This is where the Patriots should really be concerned. Buffalo already had one of the league's toughest defenses, and now they add Rex Ryan, who has always given Brady trouble with his unpredictable blitz packages. They absolutely have the talent to slow down the Pats normally prolific offense and turn this one into a rock fight.
That starts up front, where the Bills defensive line could absolutely take advantage of an inexperienced Patriots interior line. With center Bryan Stork on the shelf and veteran Ryan Wendell looking unlikely to play after missing most of practice this week with an "illness", the line figures to once again feature undrafted rookie David Andrews at center, with a rotation of Josh Kline and rookies Tre Jackson and Shaq Mason at guard.
|Dareus is a monster up front|
The Patriots have more experience at tackle, but the veteran duo of Sebastian Vollmer and Nate Solder face a steep challenge as well. Buffalo goes three deep at defensive end as well, with the talented Alex Carrington backing up an all-star duo of Mario Williams and Jerry Hughes. Hughes has the kind of pure speed of the edge that has occasionally given Solder problems, while the physically gifted Williams has been a great all-around edge defender for the majority of his lengthy career.
Buffalo's defensive line talent presents plenty of challenging physical matchups for the Pats up front, but the bigger challenge just might be identifying where the rushers are coming from. Rex has always been known for coming up with exotic fronts and blitz packages, and that continued last week, with formations like this.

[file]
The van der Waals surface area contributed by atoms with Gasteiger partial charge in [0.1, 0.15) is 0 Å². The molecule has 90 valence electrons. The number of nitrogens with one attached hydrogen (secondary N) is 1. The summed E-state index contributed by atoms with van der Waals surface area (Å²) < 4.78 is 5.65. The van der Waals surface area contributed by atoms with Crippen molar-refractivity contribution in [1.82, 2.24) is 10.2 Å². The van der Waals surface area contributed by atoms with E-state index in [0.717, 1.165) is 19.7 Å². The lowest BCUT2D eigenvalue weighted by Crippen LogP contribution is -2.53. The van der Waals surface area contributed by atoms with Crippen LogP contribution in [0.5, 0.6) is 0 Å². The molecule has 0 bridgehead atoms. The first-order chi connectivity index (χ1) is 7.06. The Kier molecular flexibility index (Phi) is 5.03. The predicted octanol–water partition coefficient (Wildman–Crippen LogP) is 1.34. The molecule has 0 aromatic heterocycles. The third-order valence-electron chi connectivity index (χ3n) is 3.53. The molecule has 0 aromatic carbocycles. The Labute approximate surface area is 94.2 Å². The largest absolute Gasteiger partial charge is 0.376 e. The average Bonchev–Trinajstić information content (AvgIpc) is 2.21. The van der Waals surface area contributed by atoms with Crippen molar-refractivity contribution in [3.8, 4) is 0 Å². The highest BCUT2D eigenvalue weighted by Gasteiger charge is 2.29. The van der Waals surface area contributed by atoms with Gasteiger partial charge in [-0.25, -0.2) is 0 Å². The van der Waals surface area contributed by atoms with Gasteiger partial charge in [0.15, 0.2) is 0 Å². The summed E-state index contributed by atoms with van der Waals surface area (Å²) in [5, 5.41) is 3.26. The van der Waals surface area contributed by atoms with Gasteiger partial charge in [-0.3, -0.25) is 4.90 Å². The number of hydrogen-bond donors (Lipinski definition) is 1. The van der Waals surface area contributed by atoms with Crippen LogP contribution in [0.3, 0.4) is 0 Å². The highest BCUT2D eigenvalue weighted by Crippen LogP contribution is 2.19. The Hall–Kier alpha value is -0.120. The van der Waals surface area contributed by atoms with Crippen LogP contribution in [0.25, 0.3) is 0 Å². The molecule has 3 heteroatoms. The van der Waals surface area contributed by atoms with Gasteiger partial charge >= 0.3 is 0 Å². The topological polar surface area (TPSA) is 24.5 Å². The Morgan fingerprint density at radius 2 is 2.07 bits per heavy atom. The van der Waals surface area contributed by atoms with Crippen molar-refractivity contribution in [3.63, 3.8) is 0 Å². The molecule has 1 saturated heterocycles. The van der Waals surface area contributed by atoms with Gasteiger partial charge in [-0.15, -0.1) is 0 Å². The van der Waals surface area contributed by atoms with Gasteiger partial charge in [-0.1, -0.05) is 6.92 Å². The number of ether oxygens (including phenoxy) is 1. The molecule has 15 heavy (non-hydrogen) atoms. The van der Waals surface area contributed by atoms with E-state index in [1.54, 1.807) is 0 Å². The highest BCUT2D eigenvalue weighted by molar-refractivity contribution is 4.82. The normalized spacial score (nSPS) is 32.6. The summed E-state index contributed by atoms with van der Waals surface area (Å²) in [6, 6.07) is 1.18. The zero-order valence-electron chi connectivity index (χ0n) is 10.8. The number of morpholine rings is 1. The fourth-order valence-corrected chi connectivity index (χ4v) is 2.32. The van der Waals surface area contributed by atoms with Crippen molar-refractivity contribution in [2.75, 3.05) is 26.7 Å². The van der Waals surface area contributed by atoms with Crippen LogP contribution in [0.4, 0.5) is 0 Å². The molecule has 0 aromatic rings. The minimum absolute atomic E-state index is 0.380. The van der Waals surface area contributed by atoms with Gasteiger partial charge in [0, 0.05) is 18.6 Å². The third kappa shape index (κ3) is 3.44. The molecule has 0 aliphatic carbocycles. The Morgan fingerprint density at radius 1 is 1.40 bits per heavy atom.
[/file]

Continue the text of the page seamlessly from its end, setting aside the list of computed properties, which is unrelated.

Thats a tough front to identify for a veteran offensive line, let alone one featuring three rookies in the middle. Needless to say, communication will be key up front. Communication could also be a challenge given the noise level expected from what figures to be a frenzied home crowd at Ralph Wilson stadium. Expect the Pats to turn to hand signals and silent counts. Tom Brady could also play a role in identifying the defensive looks and calling protections, taking some of that responsibility out of the rookie Andrews' hands.
The Bills have had a talented group on the defensive line for several years now, but in the past, the story was that you could throw on their secondary if you managed to block them up front. That could be changing after an impressive performance from their corners against a deep and talented group of Colts pass catchers. Former top draft pick Stephon Gilmore has blossomed into one of the league's most underrated corners (although I'd welcome him getting his wish of matching up one-on-one with Gronk), and second round rookie Ronald Darby has the physical talent to match up with guys one-on-one on the outside. Darby rotated with appropriately named nickel corner Nickell Robey for snaps opposite Gilmore week one, and all three had plenty of good moments.
|Gilmore is the Bills top corner|